Fun with knockout.js

A while ago I started looking into knockout.js for an internal MVC website that I’m working on. Originally I was trying to solve the problem of a very large DOM that only displays a fraction of itself at any time. Knockout handles this very nicely with it’s if binding. The more I used knockout, however, the more I fell in love with the MVVM pattern. In fact, if xaml bindings were as easy as knockout bindings, I wouldn’t be so hesitant to jump into WPF programming!

The power of MVVM is the ability to have your view model handle your logic in code without having the complex interaction with your html DOM that is required by jQuery. As an example, I recreated a jQuery DataTable using only knockout bindings.

One typical need when using MVVM is to take action on the UI when a value is updated. I have two scenarios and four different binding strategies in this example.

In the first two bindings we will validate that the text entered is numeric. If it isn’t, then an error will be displayed to the user until the entry is corrected. In the last two bindings, the entry will be validated and invalid entries will be immediately replaced with “0”.

The first binding will be the most familiar to users of jQuery. When your model is tightly coupled with your UI, you create events that fire when the user interacts with a DOM node and then do some action inside that event. In jQuery, validating user input would look something like this:

$('input').on('change', function(){

The equivalent in knockout is:

<input type="text" data-bind="value: number1, valueUpdate: 'afterkeydown', event: { change: validateNumber1 }, css: { error : !number1valid() }" />


self.number1 = ko.observable(0);
 self.number1valid = ko.observable(true);
 self.validateNumber1 = function () {

the “event: { change: validateNumber1 }” calls the validateNumber1 function on your ViewModel whenever the input is changed.

In Test 1 in the example fiddle, the update doesn’t occur until you leave the textbox. To make better use of the MVVM pattern, you have to stop thinking about the UI controlling the flow of you model and start envisioning the ViewModel controlling the flow of your UI. Knockout will do all the work of updating your ViewModel based on user input and will update you UI based on what your ViewModel does with that input. This makes for some very powerful and simple design even sans jQuery.

Compare the performance of Test 1 with Test 2. Test 2 immediately displays an error message when an invalid character is typed and immediately removes the error when the input is corrected. Knockout does all the heavy lifting for us. All we do is define what is valid by using a computed observable function. As soon as our observable is updated, knockout checks the computed observables that are dependent on it and updates the UI if they change. No events need to be fired. No special methods need to be called. And the update is immediate.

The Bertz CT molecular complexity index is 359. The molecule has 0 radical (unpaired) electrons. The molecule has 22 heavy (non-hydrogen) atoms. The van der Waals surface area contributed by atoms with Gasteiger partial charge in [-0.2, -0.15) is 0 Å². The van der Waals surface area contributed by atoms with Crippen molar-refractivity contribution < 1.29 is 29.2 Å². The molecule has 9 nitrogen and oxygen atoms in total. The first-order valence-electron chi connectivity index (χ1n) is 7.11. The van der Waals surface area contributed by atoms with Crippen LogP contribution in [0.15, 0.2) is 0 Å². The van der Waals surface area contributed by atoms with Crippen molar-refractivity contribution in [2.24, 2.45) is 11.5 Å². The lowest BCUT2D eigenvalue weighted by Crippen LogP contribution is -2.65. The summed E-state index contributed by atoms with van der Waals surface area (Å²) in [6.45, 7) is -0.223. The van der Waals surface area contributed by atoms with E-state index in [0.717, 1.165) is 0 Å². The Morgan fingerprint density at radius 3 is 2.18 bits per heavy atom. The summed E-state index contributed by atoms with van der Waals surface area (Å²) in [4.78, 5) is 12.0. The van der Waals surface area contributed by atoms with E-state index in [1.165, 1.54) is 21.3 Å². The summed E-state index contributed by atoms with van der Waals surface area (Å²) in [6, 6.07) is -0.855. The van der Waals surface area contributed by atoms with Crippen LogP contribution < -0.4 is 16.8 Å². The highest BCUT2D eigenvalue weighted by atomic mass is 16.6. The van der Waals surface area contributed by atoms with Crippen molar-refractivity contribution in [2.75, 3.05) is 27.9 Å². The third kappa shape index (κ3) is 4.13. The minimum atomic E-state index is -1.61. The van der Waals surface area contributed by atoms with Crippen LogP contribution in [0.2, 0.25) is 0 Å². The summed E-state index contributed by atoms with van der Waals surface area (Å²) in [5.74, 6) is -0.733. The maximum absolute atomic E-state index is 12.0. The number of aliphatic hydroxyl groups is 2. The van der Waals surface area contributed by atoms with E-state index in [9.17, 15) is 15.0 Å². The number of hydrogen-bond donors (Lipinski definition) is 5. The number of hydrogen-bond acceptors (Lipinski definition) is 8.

self.number2 = ko.observable(0);
    self.number2valid = ko.computed(function () {
        return !isNaN(self.number2());

As you can see, the code is much simpler, too.

C# programmers may recognize the third binding style as a property with a backing field.

self._number3 = ko.observable(0);
    self.number3 = ko.computed({
        read: function () {
            return self._number3();
        write: function (value) {
            if (isNaN(value)) self._number3(0);
        owner: self

We use the computed to intercept, validate, and possibly modify the incoming value. The odd part about updating the backing field before validating is an artifact of how knockout updates the ui. If we set _number3 to 0 when the incoming value was invalid (say “0G” for example) if _number3 was already 0, then knockout will not see a need to update the ui. This will leave what the user typed in the text box. To work around this, we set _number3 to whatever the user entered and then if it’s invalid, we set it to 0, so knockout will immediately update the text box value back to 0.

The final binding monitors the input in a simpler fashion.

self.number4 = ko.observable(0);
    self.number4.subscribe(function () {
        if (isNaN(self.number4())) self.number4(0);

Instead of intercepting the value, we subscribe to the observable and validate on any change. We don’t require an extra backing field, and the code is much simpler. Both Test 3 and Test 4 work equally well, but Test 4 is simpler to understand and code.

While all 4 examples work, Test 1 is too dependent on the ui bindings to be a good implementation of MVVM. If you don’t add the event binding to call your validation function, then none of your validation will happen. The method used in Test 2 is simpler to understand and more reliable because validation will always happen automatically. Test 3 is an example of carryover from a C# mindset and doesn’t take full advantage of the power of the knockout implementation of MVVM. It’s OK to subscribe to your ow properties and can greatly simplify your ViewModel.

I hope this little look into the knockout MVVM library. I really dig it and look forward to using it more.